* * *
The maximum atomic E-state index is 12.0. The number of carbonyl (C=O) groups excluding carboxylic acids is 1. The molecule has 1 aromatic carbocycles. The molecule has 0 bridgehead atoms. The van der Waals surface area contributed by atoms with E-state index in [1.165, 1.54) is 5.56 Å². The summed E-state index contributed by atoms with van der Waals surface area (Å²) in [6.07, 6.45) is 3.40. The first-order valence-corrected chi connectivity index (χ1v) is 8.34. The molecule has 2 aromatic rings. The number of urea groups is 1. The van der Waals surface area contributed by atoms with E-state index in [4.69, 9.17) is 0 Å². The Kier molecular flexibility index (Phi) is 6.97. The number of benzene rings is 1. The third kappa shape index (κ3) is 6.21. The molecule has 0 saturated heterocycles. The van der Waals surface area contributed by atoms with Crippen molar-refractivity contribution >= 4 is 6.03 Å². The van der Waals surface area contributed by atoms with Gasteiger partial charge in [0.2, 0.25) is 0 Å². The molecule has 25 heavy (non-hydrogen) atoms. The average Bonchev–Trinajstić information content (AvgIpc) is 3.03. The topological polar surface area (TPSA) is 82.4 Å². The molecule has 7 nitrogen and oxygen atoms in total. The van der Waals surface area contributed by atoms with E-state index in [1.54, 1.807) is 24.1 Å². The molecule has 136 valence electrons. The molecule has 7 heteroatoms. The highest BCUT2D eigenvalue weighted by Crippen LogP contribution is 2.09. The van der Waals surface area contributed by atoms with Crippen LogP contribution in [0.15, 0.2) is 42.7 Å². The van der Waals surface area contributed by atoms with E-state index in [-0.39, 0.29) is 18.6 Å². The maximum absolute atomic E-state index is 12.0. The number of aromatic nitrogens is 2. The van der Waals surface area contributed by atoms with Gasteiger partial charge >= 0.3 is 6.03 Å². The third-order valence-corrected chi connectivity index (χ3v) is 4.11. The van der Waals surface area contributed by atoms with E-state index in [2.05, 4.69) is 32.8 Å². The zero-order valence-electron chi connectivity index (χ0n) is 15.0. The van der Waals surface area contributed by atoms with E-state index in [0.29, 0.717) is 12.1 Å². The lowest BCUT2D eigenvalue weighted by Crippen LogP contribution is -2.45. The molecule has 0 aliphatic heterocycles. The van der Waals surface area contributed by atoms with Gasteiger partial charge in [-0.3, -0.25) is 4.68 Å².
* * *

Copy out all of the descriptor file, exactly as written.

The maximum atomic E-state index is 12.0. The number of carbonyl (C=O) groups excluding carboxylic acids is 1. The molecule has 1 aromatic carbocycles. The molecule has 0 bridgehead atoms. The van der Waals surface area contributed by atoms with E-state index in [1.165, 1.54) is 5.56 Å². The summed E-state index contributed by atoms with van der Waals surface area (Å²) in [6.07, 6.45) is 3.40. The first-order valence-corrected chi connectivity index (χ1v) is 8.34. The molecule has 2 aromatic rings. The number of urea groups is 1. The van der Waals surface area contributed by atoms with E-state index in [4.69, 9.17) is 0 Å². The Kier molecular flexibility index (Phi) is 6.97. The number of benzene rings is 1. The third kappa shape index (κ3) is 6.21. The molecule has 0 saturated heterocycles. The van der Waals surface area contributed by atoms with Crippen molar-refractivity contribution >= 4 is 6.03 Å². The van der Waals surface area contributed by atoms with Gasteiger partial charge in [0.2, 0.25) is 0 Å². The molecule has 25 heavy (non-hydrogen) atoms. The average Bonchev–Trinajstić information content (AvgIpc) is 3.03. The topological polar surface area (TPSA) is 82.4 Å². The molecule has 7 nitrogen and oxygen atoms in total. The van der Waals surface area contributed by atoms with E-state index in [1.54, 1.807) is 24.1 Å². The molecule has 136 valence electrons. The molecule has 7 heteroatoms. The highest BCUT2D eigenvalue weighted by Crippen LogP contribution is 2.09. The van der Waals surface area contributed by atoms with Crippen LogP contribution in [0.15, 0.2) is 42.7 Å². The van der Waals surface area contributed by atoms with E-state index in [-0.39, 0.29) is 18.6 Å². The maximum absolute atomic E-state index is 12.0. The number of aromatic nitrogens is 2. The van der Waals surface area contributed by atoms with Gasteiger partial charge >= 0.3 is 6.03 Å². The third-order valence-corrected chi connectivity index (χ3v) is 4.11. The van der Waals surface area contributed by atoms with E-state index in [2.05, 4.69) is 32.8 Å². The zero-order valence-electron chi connectivity index (χ0n) is 15.0. The van der Waals surface area contributed by atoms with E-state index in [0.29, 0.717) is 12.1 Å². The lowest BCUT2D eigenvalue weighted by Crippen LogP contribution is -2.45. The molecule has 0 aliphatic heterocycles. The van der Waals surface area contributed by atoms with Gasteiger partial charge in [-0.3, -0.25) is 4.68 Å².